Sunday 17 April 2016



It is well known that 3 300 years ago, Moshe received two Torahs at Sinai - one Written the other Oral.[1]

Actually it’s a little more complicated, because there are different views as to exactly how much of the Written Torah Moshe received at Sinai.

According to some, it was the Torah in its absolute entirety (including the last few verses which describe Moshe’s death).According to others, it excluded the last few verses, which were written not by Moshe but by his successor Joshua.

There is, additionally, much debate as to which sections of the Torah were written when, with some sections possibly transmitted even before Sinai.[2]

According to Rashi, just prior to Sinai, Moshe presented the people with the entire book of Genesis as well as the section of Exodus up to that point in history[3]. Moshe may have drawn from earlier biblical manuscripts which did already exist, some of which apparently were authored by Abraham.

And then there is the view that the Sinai revelation was primarily about the Ten Commandments and the Oral Torah, with the Written Torah essentially only presented in its complete form by Moshe just prior to his death about forty years later. According to this view, the Oral Torah actually preceded the Written Torah.

Whatever view one takes, Moshe effectively left us with a Written Torah and an Oral Torah (which served to expound upon the Written Torah in much greater detail, ultimately creating the interpretation of Judaism as we know it today.)[4]


The Oral Torah remained a strictly oral tradition for about 1 500 years, until just before 200 C.E. when it was eventually committed to writing by Rabbi Yehudah HaNasi.

The reasons for the dispensation allowing for the Oral Tradition to be written down, are well known. Following the terrible period of persecution in the aftermath of the destruction of the Second Temple in 70 C.E., Jews fled to exile in faraway places. Over a million Jews were killed in two ill-fated uprisings, the Great Revolt and the Bar Kochba rebellion. Yeshivas were destroyed and rabbinical leaders killed. 
All these factors were taken into account by Rabbi Yehudah HaNasi, and he felt compelled to break with tradition and, in order to save Judaism for perpetuity, he wrote down what had never been published before, and the Mishna was born.[5]


The writing down of the hitherto Oral Tradition, changed the face of Judaism forever.  It paved the way for the codification of Jewish law and brought with it some fascinating changes to the law itself:
One change related to the classical importance of the role of the teacher, who (according to Shulchan Aruch HaRav) was now, to a large extent, replaced by the book.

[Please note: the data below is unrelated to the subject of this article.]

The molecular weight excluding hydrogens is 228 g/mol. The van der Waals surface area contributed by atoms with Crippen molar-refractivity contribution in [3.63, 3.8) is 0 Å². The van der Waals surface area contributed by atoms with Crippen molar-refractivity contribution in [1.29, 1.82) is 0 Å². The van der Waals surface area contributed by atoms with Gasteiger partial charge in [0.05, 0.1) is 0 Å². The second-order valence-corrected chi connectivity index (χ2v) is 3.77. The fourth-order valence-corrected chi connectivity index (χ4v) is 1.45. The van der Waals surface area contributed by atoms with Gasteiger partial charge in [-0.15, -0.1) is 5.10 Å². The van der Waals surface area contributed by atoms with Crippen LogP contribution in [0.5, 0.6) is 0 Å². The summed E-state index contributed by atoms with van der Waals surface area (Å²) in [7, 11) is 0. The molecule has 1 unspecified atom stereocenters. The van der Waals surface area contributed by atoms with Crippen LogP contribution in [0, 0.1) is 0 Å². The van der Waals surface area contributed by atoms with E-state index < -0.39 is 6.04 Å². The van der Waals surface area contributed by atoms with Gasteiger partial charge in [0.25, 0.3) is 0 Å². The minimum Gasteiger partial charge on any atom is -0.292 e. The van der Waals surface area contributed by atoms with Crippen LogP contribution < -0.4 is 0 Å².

“Today, when the entire Torah is committed to writing, there is no longer an obligation to hire a teacher for one’s son. It is now give him the tools (i.e. to teach him how to read) by which he will know how to continue his learning on his own...and it is considered as if the teacher taught him.”[6]

This is an amazing (if not controversial) piece of writing because, notwithstanding the pivotal role of teachers and learning academies today, it seems as if the essential mode of Torah teaching post 200 C.E. is private study through books as opposed to public study with teachers. According to this, it seems as if teachers and public education were, in principle, more relevant in the era when the Torah was actually transmitted orally![7]

Rav Zadok HaKohen records another practical halachik change, post 200 C.E. It concerns the requirement to write down EVERY possible Torah thought or idea that an individual may come up with, lest it too be forgotten. This emphasises the fact that what was previously considered a grave prohibition, subsequently became a very positive imperative and mitzvah which had to be encouraged! This is an example of a prohibition (not to write oral law) transforming into an actual precept (to write oral law).[8]


The Maharal of Prague (1512/26-1609), however, offers a very different and rather mystical explanation as to why the Oral Torah was written down. His explanation is unlike any of the common and ubiquitous reasons we mentioned above.

He posits that the Oral Torah had to remain an oral tradition only until Christianity had firmly been established[9]. He quotes the Midrash Tanchuma[10] which states (paraphrase):

“G-d originally intended to give the Mishna and Gemora in writing. But He was concerned that the nations of the world would take it from the Jews and claim it as their own (as they were to so with the Written Law). That would leave the Jews with no unique literature. Therefore He gave Bnei Yisrael the Oral Torah and commanded them to keep it an oral tradition in order to sustain a unique and exclusive Jewish tradition that could never be imitated by anyone else.”[11]

The Maharal continues in his own words:

“The Written Torah was not (historically) specific to the Jews. Only the Oral Torah remained peculiar to them. For this reason it was important for it to remain an oral tradition so that the nations could not expropriate it as their own.  
Although the Written Torah may have been adopted by other nations, it technically still remained in the possession of the Jews because it is incomprehensible without the Oral Tradition. This is because the spirit of the Written Torah is found only in the Oral Tradition.[12] 
The covenant between G-d and Bnei Yisrael could never just be written on parchment. It had to be more personal. And the only way to make it personal was to introduce the human factor in its transmission process. Hence the essential covenant was not between G-d and the Written Torah, but instead between G-d and the Oral Torah.”[13]

So, according the Maharal, the Written Torah was a kind of ‘code’ that could only be cracked with the Oral Tradition. The Written Torah acted almost like a ‘red herring’ – so that even though it was adopted by others, the integrity of a unique Jewish religious literature still remained untouched because of the existence of the Oral Tradition.